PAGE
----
HOMEFINDER PENINSULA: Two distinct markets on the Peninsula

Local house prices being pushed ever skyward due to higher demand

Demand for homes in Sidney and the Saanich Peninsula is pushing up average prices.

Demand for homes in Sidney and the Saanich Peninsula is pushing up average prices.

A case of simple supply and demand on the Saanich Peninsula is proving to be the cause of a rise in the local real estate market.

A rise in home prices, that is.

Jack Barker, a real estate agent with Re/Max Camosun/Peninsula says there are two distinct markets on the Peninsula — North Saanich and Sidney areas. He said there could be three markets if one takes Brentwood Bay (Central Saanich) into account, but adds it’s similar to Sidney, price-wise.

“We are seeing increasing prices in Sidney,” Barker explains. “We just don’t have the product to meet the demand.”

As a result, he said prices have increased in recent months. In Sidney, he said the average price is now $519,000, based on pending and sold units  over the last six months.

In North Saanich, unit values are significantly higher, reaching an average of $891,000 in the same time period.

“It’s the first time I’ve seen such a diverse market,” Barker added, noting that Sidney is quickly becoming a niche market, due to its location, amenities and steadily rising prices.

Much of the demand in these two markets, Barker said, is from Baby Boomers — and from younger people who have made their money in the resource industry.

“The buyers we are seeing are a bit mixed,” he said. “There is a bit of a younger market here right now. We are seeing people age 20 to 26 years old who have been working in Kitimat, Alberta and Saskatchewan, coming back and buying homes.”

The larger group of buyers are still the Boomers and retirees, Barker said, looking at specific places like Sidney’s so-called Golden Zone (the area around Ocean Avenue, Henry Street and Fifth Street). That area, said Barker is close to the waterfront and the downtown core and can be reached on foot.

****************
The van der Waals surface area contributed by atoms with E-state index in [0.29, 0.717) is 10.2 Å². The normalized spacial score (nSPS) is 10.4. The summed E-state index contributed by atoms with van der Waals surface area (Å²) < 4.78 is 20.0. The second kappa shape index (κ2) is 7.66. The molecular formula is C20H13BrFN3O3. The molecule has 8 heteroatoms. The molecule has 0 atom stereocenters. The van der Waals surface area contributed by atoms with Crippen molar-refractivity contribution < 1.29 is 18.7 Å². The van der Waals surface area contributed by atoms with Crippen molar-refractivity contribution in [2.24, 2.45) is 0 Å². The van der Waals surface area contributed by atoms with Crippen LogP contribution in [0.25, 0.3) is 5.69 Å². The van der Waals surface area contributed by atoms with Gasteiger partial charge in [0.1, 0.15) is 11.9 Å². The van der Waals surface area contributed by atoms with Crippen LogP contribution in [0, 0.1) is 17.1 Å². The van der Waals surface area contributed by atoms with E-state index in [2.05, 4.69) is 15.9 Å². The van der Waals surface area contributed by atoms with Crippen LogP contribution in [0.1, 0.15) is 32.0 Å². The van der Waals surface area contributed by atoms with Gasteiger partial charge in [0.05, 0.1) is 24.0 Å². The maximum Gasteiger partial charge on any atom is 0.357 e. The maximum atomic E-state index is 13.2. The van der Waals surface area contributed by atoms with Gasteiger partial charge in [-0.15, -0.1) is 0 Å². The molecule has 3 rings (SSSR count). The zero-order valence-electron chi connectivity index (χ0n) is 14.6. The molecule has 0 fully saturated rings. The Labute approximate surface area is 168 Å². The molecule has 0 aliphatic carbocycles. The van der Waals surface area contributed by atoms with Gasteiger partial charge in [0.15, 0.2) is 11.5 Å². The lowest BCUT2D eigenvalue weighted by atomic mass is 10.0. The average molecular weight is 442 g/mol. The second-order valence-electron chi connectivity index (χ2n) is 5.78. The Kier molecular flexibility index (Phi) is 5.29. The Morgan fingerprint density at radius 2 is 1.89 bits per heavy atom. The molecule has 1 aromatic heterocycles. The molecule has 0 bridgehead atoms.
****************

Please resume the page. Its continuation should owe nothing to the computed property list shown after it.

This demand, however, is having some serious ramifications on a very different population of retirees.

Barker said there are seniors looking to downsize their homes who are finding it hard to afford these prices. He said he’s seen some clients consider Mill Bay or Parksville as more affordable locations and still on Vancouver Island.

“I have clients who have been reconsidering their retirement plans as it’s become too expensive for them to buy here.”

Barker added there are new housing developments in the works on the Peninsula, but they are months or years away. Meanwhile, the demand keeps going up.

“After all, we are in a great place to live. I have every confidence in our marketplace in Sidney.”

He said the region still obviously attracts a lot of seniors. Diversification of services — such as increasing French Immersion programs in local schools — could go a long way to attracting more families. That’s going to be a hard sell no matter how you slice it, he said, with the West Shore already well established for younger families.

However, sales on the Peninsula have been steady this year, Barker said. He reviewed recent sales for this interview and said there have been 48 in the Sidney area so far this year, 35 of which were town homes.

In North Saanich, he said there have been 63 sales, some of which were “fairly significant.”

Barker advises people looking to buy on the Peninsula to do good research on the local neighbourhoods and take time to watch for good prices popping up on the market.

When well-priced homes appear, he said, they are snapped up almost immediately.